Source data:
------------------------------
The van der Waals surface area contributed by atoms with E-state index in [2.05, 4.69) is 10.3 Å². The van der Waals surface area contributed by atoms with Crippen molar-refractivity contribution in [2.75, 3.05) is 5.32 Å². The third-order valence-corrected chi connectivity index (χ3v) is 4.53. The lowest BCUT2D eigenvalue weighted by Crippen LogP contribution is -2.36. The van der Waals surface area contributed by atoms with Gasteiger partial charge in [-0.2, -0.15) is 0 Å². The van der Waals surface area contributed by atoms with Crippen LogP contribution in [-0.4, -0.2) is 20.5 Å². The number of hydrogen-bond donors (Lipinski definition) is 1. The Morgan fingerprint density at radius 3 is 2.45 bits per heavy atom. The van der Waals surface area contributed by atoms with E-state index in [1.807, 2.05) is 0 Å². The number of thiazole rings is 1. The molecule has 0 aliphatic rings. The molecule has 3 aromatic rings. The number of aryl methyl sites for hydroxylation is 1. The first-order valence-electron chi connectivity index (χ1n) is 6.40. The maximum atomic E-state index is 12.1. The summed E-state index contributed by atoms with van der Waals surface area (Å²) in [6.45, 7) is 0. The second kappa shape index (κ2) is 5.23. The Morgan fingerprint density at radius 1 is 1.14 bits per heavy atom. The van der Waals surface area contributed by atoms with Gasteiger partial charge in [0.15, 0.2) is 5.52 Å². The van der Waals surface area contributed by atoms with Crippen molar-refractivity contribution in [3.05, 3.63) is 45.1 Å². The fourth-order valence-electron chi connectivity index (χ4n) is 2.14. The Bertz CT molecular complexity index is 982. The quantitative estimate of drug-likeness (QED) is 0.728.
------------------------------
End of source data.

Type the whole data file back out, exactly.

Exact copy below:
The van der Waals surface area contributed by atoms with E-state index in [2.05, 4.69) is 10.3 Å². The van der Waals surface area contributed by atoms with Crippen molar-refractivity contribution in [2.75, 3.05) is 5.32 Å². The third-order valence-corrected chi connectivity index (χ3v) is 4.53. The lowest BCUT2D eigenvalue weighted by Crippen LogP contribution is -2.36. The van der Waals surface area contributed by atoms with Gasteiger partial charge in [-0.2, -0.15) is 0 Å². The van der Waals surface area contributed by atoms with Crippen LogP contribution in [-0.4, -0.2) is 20.5 Å². The number of hydrogen-bond donors (Lipinski definition) is 1. The Morgan fingerprint density at radius 3 is 2.45 bits per heavy atom. The van der Waals surface area contributed by atoms with E-state index in [1.807, 2.05) is 0 Å². The number of thiazole rings is 1. The molecule has 0 aliphatic rings. The molecule has 3 aromatic rings. The number of aryl methyl sites for hydroxylation is 1. The first-order valence-electron chi connectivity index (χ1n) is 6.40. The maximum atomic E-state index is 12.1. The summed E-state index contributed by atoms with van der Waals surface area (Å²) in [6.45, 7) is 0. The second kappa shape index (κ2) is 5.23. The Morgan fingerprint density at radius 1 is 1.14 bits per heavy atom. The van der Waals surface area contributed by atoms with Gasteiger partial charge in [0.15, 0.2) is 5.52 Å². The van der Waals surface area contributed by atoms with Crippen molar-refractivity contribution in [3.05, 3.63) is 45.1 Å². The fourth-order valence-electron chi connectivity index (χ4n) is 2.14. The Bertz CT molecular complexity index is 982. The quantitative estimate of drug-likeness (QED) is 0.728.